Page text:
7: Surgical Endodontics

Chapter 7

Surgical Endodontics


This chapter will describe the indications for, contraindications to and techniques of surgical endodontics.


After reading this chapter you should know when surgical endodontics should be performed and the surgical techniques to be employed.


The term surgical endodontics encompasses a number of procedures. This chapter will consider the following:

  • apicectomy

  • repair of a lateral perforation

  • root resection.


Apicectomy means removing the apical portion of the root of a tooth. It is performed to remove atypical or complex apical foramina, together with abnormal, typically infected adjacent tissue.

It is important to establish at the outset that apicectomy is not an alternative to effective conventional endodontics. A simple explanation as to why apicectomy is inferior to good quality endodontics is that it is never performed under rubber dam. Other reasons include:

  • decreasing the crown:root ratio (Fig 7-1)

  • exposing accessory canals at the apex (Fig 7-1)

  • increasing the area of root filling material exposed at the apex (Fig 7-1)

  • iatrogenic damage to important structures (Fig 7-2).


Fig 7-1 Removing the apex of a tooth can expose accessory canals and increase the area of root filling exposed.


Fig 7-2 Performing apical surgery on one of these lower incisors could easily damage one of its neighbours.

Advances in endodontics, including the use of microscopes, have resulted in a reducing need for endodontic surgery. This is progress, as apicectomy is not an ideal treatment for a compromised tooth. The only thing worse is extraction, and this at least more or less guarantees a cure. Thus, apicectomy should be considered the last stop before the terminus of extraction. Not only is apicectomy a poor alternative to good conventional endodontics, it should not be considered if the existing root filling is less than ideal. Apicectomy should not be performed on a tooth with inadequate coronal restorations. This is because any coronal leakage will result in the failure of apical surgery. When bony support for the tooth is poor – for example, as a result of periodontal disease – surgery may worsen the support. Thus it is difficult to argue the case for surgical endodontics. In addition, if the patient’s general health is poor, surgery is contraindicated unless essential. Thus the contraindications to apicectomy are:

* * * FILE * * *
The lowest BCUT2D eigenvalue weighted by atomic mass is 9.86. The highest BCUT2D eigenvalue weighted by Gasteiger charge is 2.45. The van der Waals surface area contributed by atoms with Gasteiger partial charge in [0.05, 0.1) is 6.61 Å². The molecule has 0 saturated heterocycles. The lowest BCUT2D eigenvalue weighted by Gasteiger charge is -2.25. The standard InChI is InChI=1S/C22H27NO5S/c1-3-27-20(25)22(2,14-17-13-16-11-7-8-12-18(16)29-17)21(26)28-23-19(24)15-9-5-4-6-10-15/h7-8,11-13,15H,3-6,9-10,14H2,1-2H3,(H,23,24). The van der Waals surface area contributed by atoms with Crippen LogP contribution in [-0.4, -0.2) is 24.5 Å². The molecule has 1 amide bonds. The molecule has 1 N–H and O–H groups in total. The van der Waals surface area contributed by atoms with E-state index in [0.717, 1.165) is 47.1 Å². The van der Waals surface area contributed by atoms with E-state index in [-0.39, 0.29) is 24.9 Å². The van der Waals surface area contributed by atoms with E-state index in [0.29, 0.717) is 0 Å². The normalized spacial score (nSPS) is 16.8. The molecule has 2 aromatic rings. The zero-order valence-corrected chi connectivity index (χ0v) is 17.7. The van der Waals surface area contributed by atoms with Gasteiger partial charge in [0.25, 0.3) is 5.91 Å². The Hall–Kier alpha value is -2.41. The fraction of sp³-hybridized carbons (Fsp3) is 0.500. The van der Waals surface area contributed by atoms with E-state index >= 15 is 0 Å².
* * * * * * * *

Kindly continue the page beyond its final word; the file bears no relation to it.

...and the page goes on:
• unsatisfactory endodontics

  • coronal leakage

  • poor bony support

  • where support will be insufficient following surgery

  • poor periodontal health

  • poor general health.

Notwithstanding the above, surgical endodontics is still performed. So there are times when this procedure is indicated. The indications for apicectomy are:

  • when it is impossible to clean, shape and fill root canals to within 1–2mm of their apical extension with conventional endodontics

    • fractured instrument

    • severe dilacerations

    • immovable post (of a well-fitting crown) (Fig 7-3)

  • when excess root canal material or a broken instrument is present through the apex and is giving rise to problems (Fig 7-4)

  • to remove a fractured apical portion

  • external root resorption (Fig 7-5)

  • when an apical biopsy is required.


Fig 7-3 (a) A tooth with a well fitting crown with an apical area. (b) The area has healed following apical surgery.


Fig 7-4 Excess root filling material at the apex of a tooth associated with apical infection. Apical surgery is indicated to remove this material.


Fig 7-5 (a) Periapical pathology associated with external root resorption of an upper lateral incisor. (b) healing after apicectomy.

Radiographic Assessment

It is essential to have good radiographs before performing apical surgery. A long-cone paralleling technique periapical film showing at least 3mm of tissue beyond the apex of the appropriate tooth is ideal. If a large apical radiolucency is associated, then a sectional panoramic radiograph should also be taken.


The technique must allow:

  • access to the apex of the tooth

  • good visibility of the apex of the tooth

  • good healing.

Description of the technique is divided into:

  • anaesthesia

  • flap design

  • bone removal

  • apicectomy

  • curettage

  • apical seal

  • wound closure

The procedure is illustrated in Fig 7-6.


Fig 7-6 (a) Flap for apicectomy of upper second premolar showing vertical and horizontal incisions. (b) Flap raised to reveal bony defect at apex of upper second premolar. (c) Apicectomy of tooth revealing root canal. (d) Preparation of root canal for retrograde filling with ultrasonic tip. (e) Filling of retrograde cavity with IRM. (f) Wound closure.


Apical surgery is well suited to local anaesthesia. A combination of regional block and infiltration should suffice. The infraorbital nerve block in combination with infiltrations is particularly useful when dealing with upper anterior teeth. Good anaesthesia should be established before raising the flap. Once a flap is raised ooze of the anaesthetic solution can reduce efficacy and tastes awful.

Flap Design

A number of different flaps have been advocated for apical surgery (Fig 7-7). These can be described as:

  • those involving the gingival margin

    • two-sided (Figs 7-6a, b and 7-7a)

    • three-/>

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Jan 14, 2015 | Posted by in Oral and Maxillofacial Surgery | Comments Off on 7: Surgical Endodontics

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